• Ghd hair straighteners. They cost five times as much as other brands but they get your hair six times straighter and sleeker, and in a sixth of the time.
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The torture of Sisyphus

I loathe housework. I loathe the relentless drudgery of it . It is physically exhausting but mentally infuriating.
It makes your back, calves and ankles ache, it dries out your hands and splits your nails, grazes your knuckles and scuffs up your knees. And it is so demeaning. It takes no intelligence or analytical skills but it is all-encompassing. You can’t do anything else – even listening to the radio is impossible once the vacuum cleaner is going.

Woman mopping

In those shoes?? Seriously???

I resent the hell out of it so much. Resent the fact that it is me and only me who does this, who knows the sheer hard work that goes into cleaning behind bookshelves and clearing out badly laid fires, picking up stupid odds and ends, sorting out various vital pieces of paper, scrubbing the grubby backs of dining chairs, dusting behind precarious mirrors and wiping, wiping, endless amounts of wiping. And in a day or two I will be doing most of it again.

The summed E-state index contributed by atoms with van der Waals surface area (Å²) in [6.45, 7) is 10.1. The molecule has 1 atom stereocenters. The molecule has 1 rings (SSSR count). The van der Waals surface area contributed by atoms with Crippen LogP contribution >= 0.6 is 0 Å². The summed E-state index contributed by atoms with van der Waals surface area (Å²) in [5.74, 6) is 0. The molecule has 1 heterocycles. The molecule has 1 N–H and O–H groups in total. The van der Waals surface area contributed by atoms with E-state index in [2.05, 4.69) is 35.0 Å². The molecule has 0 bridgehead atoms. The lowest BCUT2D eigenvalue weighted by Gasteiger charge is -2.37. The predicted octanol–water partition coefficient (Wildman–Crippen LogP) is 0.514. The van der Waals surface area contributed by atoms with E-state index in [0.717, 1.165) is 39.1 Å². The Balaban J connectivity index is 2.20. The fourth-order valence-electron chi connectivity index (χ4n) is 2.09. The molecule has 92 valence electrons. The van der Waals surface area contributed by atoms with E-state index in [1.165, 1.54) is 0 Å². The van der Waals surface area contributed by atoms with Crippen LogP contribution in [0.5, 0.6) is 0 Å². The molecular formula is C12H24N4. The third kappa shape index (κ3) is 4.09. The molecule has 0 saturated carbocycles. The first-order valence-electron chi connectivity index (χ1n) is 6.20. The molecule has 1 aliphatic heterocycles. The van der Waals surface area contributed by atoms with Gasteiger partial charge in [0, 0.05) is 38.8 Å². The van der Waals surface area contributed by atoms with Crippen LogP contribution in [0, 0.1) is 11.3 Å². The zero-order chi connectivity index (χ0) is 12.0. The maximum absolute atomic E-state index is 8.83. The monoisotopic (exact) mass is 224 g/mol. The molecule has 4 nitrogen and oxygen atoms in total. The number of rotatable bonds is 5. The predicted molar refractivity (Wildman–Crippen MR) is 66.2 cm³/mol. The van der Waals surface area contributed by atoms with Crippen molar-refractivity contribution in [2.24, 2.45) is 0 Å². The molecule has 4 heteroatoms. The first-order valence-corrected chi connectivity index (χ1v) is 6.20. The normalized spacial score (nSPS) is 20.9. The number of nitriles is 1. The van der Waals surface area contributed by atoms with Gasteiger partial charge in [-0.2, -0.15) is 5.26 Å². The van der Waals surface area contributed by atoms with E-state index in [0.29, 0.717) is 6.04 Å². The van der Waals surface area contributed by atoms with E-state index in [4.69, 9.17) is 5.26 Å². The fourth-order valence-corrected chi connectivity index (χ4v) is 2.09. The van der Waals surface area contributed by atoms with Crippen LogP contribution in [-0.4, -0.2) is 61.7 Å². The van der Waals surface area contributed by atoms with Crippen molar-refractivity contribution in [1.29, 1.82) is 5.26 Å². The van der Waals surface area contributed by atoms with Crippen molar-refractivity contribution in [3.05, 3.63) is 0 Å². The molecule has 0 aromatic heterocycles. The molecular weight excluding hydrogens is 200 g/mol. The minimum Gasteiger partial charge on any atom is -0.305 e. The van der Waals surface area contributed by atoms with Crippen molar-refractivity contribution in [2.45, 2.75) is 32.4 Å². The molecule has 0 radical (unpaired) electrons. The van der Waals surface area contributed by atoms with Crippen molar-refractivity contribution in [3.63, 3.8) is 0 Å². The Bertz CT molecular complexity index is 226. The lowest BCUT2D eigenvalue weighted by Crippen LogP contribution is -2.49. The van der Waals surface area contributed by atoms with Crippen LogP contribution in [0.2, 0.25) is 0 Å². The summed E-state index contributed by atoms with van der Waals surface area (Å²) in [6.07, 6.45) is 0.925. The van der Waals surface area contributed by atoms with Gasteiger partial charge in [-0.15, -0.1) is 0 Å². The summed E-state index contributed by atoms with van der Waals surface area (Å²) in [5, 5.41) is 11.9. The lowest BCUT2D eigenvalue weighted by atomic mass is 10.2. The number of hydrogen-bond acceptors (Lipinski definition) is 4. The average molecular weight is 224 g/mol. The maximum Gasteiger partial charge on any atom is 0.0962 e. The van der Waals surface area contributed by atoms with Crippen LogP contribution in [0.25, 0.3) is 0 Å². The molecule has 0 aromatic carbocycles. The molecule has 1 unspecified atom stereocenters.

I detest the way it unravels so quickly, how I can walk into a room a couple of hours after scouring it clean and immediately see the stray piece of cotton on the rug, the displaced cushions, the once-artfully folded throws strewn around and the crumbs on the chair arm. NONE OF IT DONE BY ME. How sweet, how neat and calm it would all be if there were only me to waft about in it once I had cleaned. But people have to sit in it, live in it, and I have to do it all over again. There is no pause button on a clean house or an empty ironing basket.

Happy woman cleaning

No. No, it’s not.

I used to diligently clean every cranny of our hateful old, crumbling kitchen, even when the drawer doors fell off and water started coming up through the floor tiles. I’d get up at 5am every Wednesday, while the children – then little more than babies – were still in bed in order to gouge grime out of the badly designed doors and inaccessible cupboards.
Then eventually we took out a loan (still paying it off…) and got a new streamlined kitchen. While it was being fitted I was parked up in a pub car park while my baby daughter slept in her car seat and saw the old kitchen units going past in a skip on the back of a truck. All that spraying and wiping had come to nothing.

The lesson? As long as the dust isn’t bringing on asthma attacks, and the grime isn’t breeding salmonella, leave the damn stuff. One day, the house will be rubble and you will be dead. All those hours with a dishcloth will have come to nothing.

“Few tasks are more like the torture of Sisyphus than housework, with its endless repetition: the clean becomes soiled, the soiled is made clean, over and over, day after day. The housewife wears herself out marking time: she makes nothing, simply perpetuates the present… Eating, sleeping, cleaning – the years no longer rise up towards heaven, they lie spread out ahead, grey and identical. The battle against dust and dirt is never won.”
Simone de Beauvoir, The Second Sex